During the First World War, Canada stepped up its industrial production to meet British needs. In 1916, the British Munitions Supply Company built a factory to produce shell detonators on a vacant lot on River Street (present-day Gilberte-Dubé Street), in Verdun.
Built in just four months, the factory had to be able to assemble and fill some 25 000 detonators a day. Mission accomplished! In 1917, 30 000 detonators were being produced daily for a grand total of 8 million. In June 1918, changes were made at the factory so that it could manufacture shells for 18-pounder guns to meet the Britain’s new needs.
The munitions factory in Verdun was sold in 1919 to Dominion Textile. However, the original military vocation was restored to the site during the Second World War.
In 1940, Defence Industries Limited, known as DIL, won a contract to manage a .303-cartridge factory in Verdun. The facilities of the British Munitions Supply Company were completely modernized and operations began in May 1941. City Council made sure that the factory prioritized the hiring of Verdunites. This job creation reduced the unemployment rate, allowed the direct relief office to close and spurred a major influx of new workers in the neighbourhood.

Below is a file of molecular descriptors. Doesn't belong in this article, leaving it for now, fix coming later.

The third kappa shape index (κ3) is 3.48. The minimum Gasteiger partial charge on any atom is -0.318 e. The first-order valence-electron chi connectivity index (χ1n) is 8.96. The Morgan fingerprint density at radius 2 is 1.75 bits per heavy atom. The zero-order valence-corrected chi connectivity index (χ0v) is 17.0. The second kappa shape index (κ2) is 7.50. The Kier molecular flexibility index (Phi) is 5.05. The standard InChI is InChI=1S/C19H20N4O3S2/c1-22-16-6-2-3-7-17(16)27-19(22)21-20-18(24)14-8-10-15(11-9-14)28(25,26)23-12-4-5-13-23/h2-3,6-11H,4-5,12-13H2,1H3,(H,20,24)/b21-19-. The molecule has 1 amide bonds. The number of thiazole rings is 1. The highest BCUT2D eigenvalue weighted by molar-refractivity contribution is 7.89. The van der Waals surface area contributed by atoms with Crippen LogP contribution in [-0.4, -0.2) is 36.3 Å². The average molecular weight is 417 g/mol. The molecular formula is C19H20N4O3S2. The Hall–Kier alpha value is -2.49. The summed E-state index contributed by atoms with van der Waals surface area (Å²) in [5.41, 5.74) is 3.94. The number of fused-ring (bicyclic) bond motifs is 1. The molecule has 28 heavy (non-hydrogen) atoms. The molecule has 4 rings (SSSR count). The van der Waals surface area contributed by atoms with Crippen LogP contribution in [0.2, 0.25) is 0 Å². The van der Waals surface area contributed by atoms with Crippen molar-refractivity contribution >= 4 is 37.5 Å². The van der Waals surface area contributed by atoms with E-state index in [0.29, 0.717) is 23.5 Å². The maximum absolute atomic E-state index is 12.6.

The .303 cartridges were manufactured for Lee-Enfield rifles as well as Bren and Vickers machine guns. The Verdun factory produced the largest number of cartridges in Canada. In the summer of 1943, workers were making 45 million cartridges a month, for a total of 1.5 billion over the course of the conflict. The billionth cartridge was manufactured on November 26, 1943.
In 1945, Defence Industries Limited in Verdun shut down its operations for good. Its facilities were subsequently converted into an industrial park.